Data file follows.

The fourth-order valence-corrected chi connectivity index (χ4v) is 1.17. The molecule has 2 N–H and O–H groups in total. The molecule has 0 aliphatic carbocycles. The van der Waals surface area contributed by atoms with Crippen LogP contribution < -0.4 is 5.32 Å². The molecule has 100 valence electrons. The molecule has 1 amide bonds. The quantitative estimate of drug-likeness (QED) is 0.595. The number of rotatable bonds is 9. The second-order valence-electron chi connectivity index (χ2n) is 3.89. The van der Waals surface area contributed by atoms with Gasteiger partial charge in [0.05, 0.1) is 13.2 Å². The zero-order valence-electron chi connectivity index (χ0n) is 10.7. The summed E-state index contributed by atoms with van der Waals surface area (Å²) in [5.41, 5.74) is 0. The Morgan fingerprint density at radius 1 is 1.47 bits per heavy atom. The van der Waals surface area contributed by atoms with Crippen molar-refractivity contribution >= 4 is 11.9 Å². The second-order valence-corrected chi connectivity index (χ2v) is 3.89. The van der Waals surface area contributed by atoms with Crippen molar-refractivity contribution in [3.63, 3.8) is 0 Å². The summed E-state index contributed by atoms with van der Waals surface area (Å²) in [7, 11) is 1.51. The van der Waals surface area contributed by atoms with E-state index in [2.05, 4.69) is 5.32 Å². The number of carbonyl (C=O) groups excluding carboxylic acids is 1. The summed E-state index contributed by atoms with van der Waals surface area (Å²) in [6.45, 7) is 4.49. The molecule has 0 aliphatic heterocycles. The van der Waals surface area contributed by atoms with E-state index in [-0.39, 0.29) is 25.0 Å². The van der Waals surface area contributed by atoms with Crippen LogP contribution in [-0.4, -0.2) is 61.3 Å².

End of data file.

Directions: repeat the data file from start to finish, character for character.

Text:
The fourth-order valence-corrected chi connectivity index (χ4v) is 1.17. The molecule has 2 N–H and O–H groups in total. The molecule has 0 aliphatic carbocycles. The van der Waals surface area contributed by atoms with Crippen LogP contribution < -0.4 is 5.32 Å². The molecule has 100 valence electrons. The molecule has 1 amide bonds. The quantitative estimate of drug-likeness (QED) is 0.595. The number of rotatable bonds is 9. The second-order valence-electron chi connectivity index (χ2n) is 3.89. The van der Waals surface area contributed by atoms with Gasteiger partial charge in [0.05, 0.1) is 13.2 Å². The zero-order valence-electron chi connectivity index (χ0n) is 10.7. The summed E-state index contributed by atoms with van der Waals surface area (Å²) in [5.41, 5.74) is 0. The Morgan fingerprint density at radius 1 is 1.47 bits per heavy atom. The van der Waals surface area contributed by atoms with Crippen molar-refractivity contribution >= 4 is 11.9 Å². The second-order valence-corrected chi connectivity index (χ2v) is 3.89. The van der Waals surface area contributed by atoms with Crippen molar-refractivity contribution in [3.63, 3.8) is 0 Å². The summed E-state index contributed by atoms with van der Waals surface area (Å²) in [7, 11) is 1.51. The van der Waals surface area contributed by atoms with E-state index in [2.05, 4.69) is 5.32 Å². The number of carbonyl (C=O) groups excluding carboxylic acids is 1. The summed E-state index contributed by atoms with van der Waals surface area (Å²) in [6.45, 7) is 4.49. The molecule has 0 aliphatic heterocycles. The van der Waals surface area contributed by atoms with E-state index in [-0.39, 0.29) is 25.0 Å². The van der Waals surface area contributed by atoms with Crippen LogP contribution in [-0.4, -0.2) is 61.3 Å².